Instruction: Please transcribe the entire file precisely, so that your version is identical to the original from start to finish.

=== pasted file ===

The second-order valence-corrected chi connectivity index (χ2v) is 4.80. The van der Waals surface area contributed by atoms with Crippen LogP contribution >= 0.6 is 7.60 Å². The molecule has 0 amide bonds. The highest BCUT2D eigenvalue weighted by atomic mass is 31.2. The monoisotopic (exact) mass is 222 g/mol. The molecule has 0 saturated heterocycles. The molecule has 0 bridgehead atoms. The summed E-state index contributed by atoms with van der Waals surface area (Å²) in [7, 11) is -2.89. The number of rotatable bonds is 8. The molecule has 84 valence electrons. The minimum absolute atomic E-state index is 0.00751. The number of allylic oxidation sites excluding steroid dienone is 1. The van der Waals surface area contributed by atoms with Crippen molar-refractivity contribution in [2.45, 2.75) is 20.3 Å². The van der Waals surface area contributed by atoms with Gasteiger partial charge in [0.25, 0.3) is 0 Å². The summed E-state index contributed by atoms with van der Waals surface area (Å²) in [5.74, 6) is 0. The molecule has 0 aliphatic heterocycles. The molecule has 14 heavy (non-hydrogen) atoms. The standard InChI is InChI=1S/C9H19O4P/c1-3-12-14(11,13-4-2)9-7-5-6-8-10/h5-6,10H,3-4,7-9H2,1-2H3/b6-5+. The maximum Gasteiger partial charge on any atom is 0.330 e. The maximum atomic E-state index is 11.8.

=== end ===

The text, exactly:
The second-order valence-corrected chi connectivity index (χ2v) is 4.80. The van der Waals surface area contributed by atoms with Crippen LogP contribution >= 0.6 is 7.60 Å². The molecule has 0 amide bonds. The highest BCUT2D eigenvalue weighted by atomic mass is 31.2. The monoisotopic (exact) mass is 222 g/mol. The molecule has 0 saturated heterocycles. The molecule has 0 bridgehead atoms. The summed E-state index contributed by atoms with van der Waals surface area (Å²) in [7, 11) is -2.89. The number of rotatable bonds is 8. The molecule has 84 valence electrons. The minimum absolute atomic E-state index is 0.00751. The number of allylic oxidation sites excluding steroid dienone is 1. The van der Waals surface area contributed by atoms with Crippen molar-refractivity contribution in [2.45, 2.75) is 20.3 Å². The van der Waals surface area contributed by atoms with Gasteiger partial charge in [0.25, 0.3) is 0 Å². The summed E-state index contributed by atoms with van der Waals surface area (Å²) in [5.74, 6) is 0. The molecule has 0 aliphatic heterocycles. The molecule has 14 heavy (non-hydrogen) atoms. The standard InChI is InChI=1S/C9H19O4P/c1-3-12-14(11,13-4-2)9-7-5-6-8-10/h5-6,10H,3-4,7-9H2,1-2H3/b6-5+. The maximum Gasteiger partial charge on any atom is 0.330 e. The maximum atomic E-state index is 11.8.